Number speak for Harlem, the Bronx
Hustlers and hysterics come in all shapes and sizes. Democrats, Republicans and independents, believers, nonbelievers and agnostics, and whoever else needs representation to make sure the gang is all there.
What counts, and what can’t be faked, is what we’re investing in our strongest natural resource, our young population. That will carry us through world competition, market loss or dominance. Or it will not.
Since all of this is easily proven and quite obvious, we might think that we would have bipartisan agreement on the importance of education. Not quite.
The big sin that I see on both sides of the aisle is the mutual refusal to seriously look at what is inarguably being achieved in our most fruitful charter schools and our public schools. The record, which is indifferent to all distinctions other than ability, has no expression of prejudice against anything; it is entirely objective. That is the great virtue of technology and statistics.
Instead, we remain immobile. Some would say stuck in the mud. Neither New York Mayor Michael Bloomberg nor President Barack Obama has spoken up about these successes. Perhaps, despite their halfhearted battles, they remain intimidated by the teachers unions.
It’s not enough to support choice, but we need to discuss what really works. Neither so-called progressives nor hard-core conservatives have actually addressed what has worked in this town — what has been done and is available to be expanded. It could have national consequences.
When Obama and Bloomberg are so far from proposing what works, they are in a photo finish with anyone who argues against whatever might threaten their Bible Belted base, far from familiar geography.
They may not get it — or not be willing to say it if they do — because they have been cowed by the zeal of teachers unions that fight for power as quickly as they can whenever faced with a challenge to their effectiveness.
Performance records usually never impress unions. Their preference is emotion and sociological jargon. Money is what is needed always and in all situations, to hear them tell it, seeing money as the eternal magic bullet. If the children come from poor or crime-ridden circumstances, you should not fault the teacher for not teaching them well. Teachers might work hard, but they are not God.
Here in New York, both the Success Academies run by Eva Moskowitz and the Harlem Educational Activities Fund, or HEAF, a nonprofit supplemental education and youth-development organization, have shown what teaching can do.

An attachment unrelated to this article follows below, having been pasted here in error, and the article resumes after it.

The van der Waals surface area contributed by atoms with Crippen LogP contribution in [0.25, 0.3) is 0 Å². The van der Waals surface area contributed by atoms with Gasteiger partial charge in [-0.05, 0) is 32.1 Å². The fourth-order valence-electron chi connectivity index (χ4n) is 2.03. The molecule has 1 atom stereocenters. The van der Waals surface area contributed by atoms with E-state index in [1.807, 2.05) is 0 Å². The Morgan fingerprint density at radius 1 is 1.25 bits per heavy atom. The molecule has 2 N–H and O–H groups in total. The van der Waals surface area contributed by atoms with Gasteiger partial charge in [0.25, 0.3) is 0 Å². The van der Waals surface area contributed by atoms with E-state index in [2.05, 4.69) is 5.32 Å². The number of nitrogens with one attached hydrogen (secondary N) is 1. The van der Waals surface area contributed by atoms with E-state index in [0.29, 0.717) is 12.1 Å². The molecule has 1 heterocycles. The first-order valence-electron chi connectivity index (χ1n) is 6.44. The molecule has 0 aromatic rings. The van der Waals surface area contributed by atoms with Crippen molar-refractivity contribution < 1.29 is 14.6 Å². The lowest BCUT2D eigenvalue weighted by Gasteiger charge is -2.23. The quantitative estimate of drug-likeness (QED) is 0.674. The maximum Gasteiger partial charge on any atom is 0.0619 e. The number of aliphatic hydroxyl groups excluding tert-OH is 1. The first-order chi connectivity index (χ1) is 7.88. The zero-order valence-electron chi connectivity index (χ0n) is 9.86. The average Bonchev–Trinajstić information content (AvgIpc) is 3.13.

Let us look at the most recent numbers, since numbers cannot be confused with rhetoric or defensive jargon.
Here are those of the Success Academy, where 77 percent of the students are poor: 82 percent of scholars there passed math, putting it in the top 1 percent of all schools in the state. In English language arts, 58 percent passed, in the top 7 percent. In science, 100 percent passed.
And for HEAF: 100 percent of its 2013 class graduated high school, and 100 percent of its 2012 graduating class returned to college for the sophomore year. Thirty-five percent of the students went on to graduate studies in law, medicine and other disciplines. That is three times the national average.
Inspiring students is central to getting them to consistently engage. Inventive inspiration comes from the relationship of the teacher to the student. Those committed to inspiring can move through all barriers, or all that we too often thought were invincible.
There it is — the hard truth. These aren’t numbers from the Upper East Side or some suburban community. These are from Harlem and the Bronx, and are available to be disputed, if one can.
Read those numbers and weep, victims of the unions, if they have misled you for money and power, muddying the waters. When the public learns that this kind of success is actually possible, maybe our political leaders will be next. No holding breath allowed.
Stanley Crouch can be reached by email at firstname.lastname@example.org.
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